International press freedom NGOs slam attempts to silence journalist with arrest

Time Magazine’s Person of the Year 2018, Maria Ressa, a Filipino journalist and owner of online news site Rappler, also known for her outspoken criticism of President Rodrigo Duterte, has again been arrested on arrival at Manila airport on Friday.

Already facing charges of “cyber libel” that were filed in February, carrying a possible 12-year jail sentence, she now faces additional accusations that she violated an ‘anti-dummy law’ that states any Filipino media must be 100% Filipino owned.

Rappler has repeatedly stated that foreign investment in the news portal does not constitute ownership.

The intimidation and harassment being faced by Ressa is a symptom of the increased hostility towards journalists from autocratic rulers and strongmen stoking the flames of populism while eliminating those journalists that stand in their way, international press freedom organisations have said.

The increasing criticism that Malta faces from international bodies on press freedom in the country is also addressing the same symptom of this trend. Malta has already faced the worst scenario, with the assassination of journalist Daphne Caruana Galizia on 16 October, 2017.

The Filipino government have been accused by the Committee to Protect Journalists of “abusing their authority” and “manipulating the law to muzzle and intimidate one of its most credible media critics.”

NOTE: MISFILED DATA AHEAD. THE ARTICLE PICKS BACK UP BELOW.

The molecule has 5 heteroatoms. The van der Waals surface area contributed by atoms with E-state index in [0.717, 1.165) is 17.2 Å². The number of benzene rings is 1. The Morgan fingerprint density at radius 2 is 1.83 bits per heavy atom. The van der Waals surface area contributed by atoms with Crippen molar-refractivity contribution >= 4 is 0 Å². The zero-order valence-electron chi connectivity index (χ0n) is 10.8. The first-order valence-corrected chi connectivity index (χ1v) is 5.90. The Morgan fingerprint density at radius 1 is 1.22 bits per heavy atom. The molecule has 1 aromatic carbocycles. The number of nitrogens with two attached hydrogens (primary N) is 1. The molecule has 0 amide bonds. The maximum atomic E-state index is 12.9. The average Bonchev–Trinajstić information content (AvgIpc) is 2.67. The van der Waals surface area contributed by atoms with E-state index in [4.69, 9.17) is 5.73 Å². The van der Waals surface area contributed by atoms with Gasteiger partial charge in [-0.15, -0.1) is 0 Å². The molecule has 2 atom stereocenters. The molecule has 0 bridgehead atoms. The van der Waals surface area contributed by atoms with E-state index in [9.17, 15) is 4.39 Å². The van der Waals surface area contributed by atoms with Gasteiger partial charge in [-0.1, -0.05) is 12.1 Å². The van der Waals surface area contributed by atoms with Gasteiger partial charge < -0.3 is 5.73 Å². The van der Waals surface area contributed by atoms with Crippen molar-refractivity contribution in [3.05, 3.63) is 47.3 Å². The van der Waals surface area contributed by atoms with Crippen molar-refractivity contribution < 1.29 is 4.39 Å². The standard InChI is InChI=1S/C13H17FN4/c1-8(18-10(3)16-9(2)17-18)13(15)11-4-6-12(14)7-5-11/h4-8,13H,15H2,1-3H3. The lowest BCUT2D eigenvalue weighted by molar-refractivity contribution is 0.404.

A statement given by Shawn Crispin also called on the authorities to stop the “egregious harassment” against her and her colleagues.

Ressa, 55, posted bail for over $4,000, the seventh in recent months, and called her latest arrest “a violation of the Bill of Rights and the Constitution”.

The charges filed against her in February related to a story she published in 2012  on Filipino businessman Wilfredo Keng and his alleged links to the human trafficking and drugs.

Ressa said during a press conference in March that the Philippines was now at the front of a global fight for democracy against the “weaponisation of social media against perceived enemies like journalists”.

The current situation for journalists in the country was described as dire at the hands of Duterte who “threatens media that writes, criticises and consistently monitors ongoing government activities, policies and statements”.

Any criticism of the Duterte government is branded as “fake news” and this is having a chilling effect on press freedom in the country, according to former President of the Phillippine American Press Club, Esther Chavez.

Ressa’s treatment has been widely reported on by human rights organisations and was condemned by the International Press Institute, and Reporters Without Borders (RSF) who called the charges “spurious” and “trumped up”.

Head of RSF’s Asia-Pacific desk, Daniel Bastard, said: “The judicial harassment of Rappler by various government agencies is bordering on the absurd,” noting that the website and its journalists were being silenced and that they stood as an example of democracy that must be “defended at all cost”.

Meanwhile, in Malta, Joseph Muscat and his government continue to use the phrase “fake news” to dismiss any criticism of the country, his government, or his ministers. It’s a favourite term with Muscat’s “star” Minister Konrad Mizzi who has been embroiled in one scandal after another since the Labour Party was elected in 2013.

Pro-government trolls also continuously harass and intimidate journalists, even calling for “more bombs“.

The UN, the European Parliament, the European Commission and the Council of Europe are among the international bodies that have raised the alarm around declining media freedom in Malta.

In a recent vote, MEPs overwhelmingly voted for scrutiny of the rule of law in Malta, and called on the government to launch immediate independent public inquiry into the murder of journalist Daphne Caruana Galizia, a demand the government has consistently rejected.

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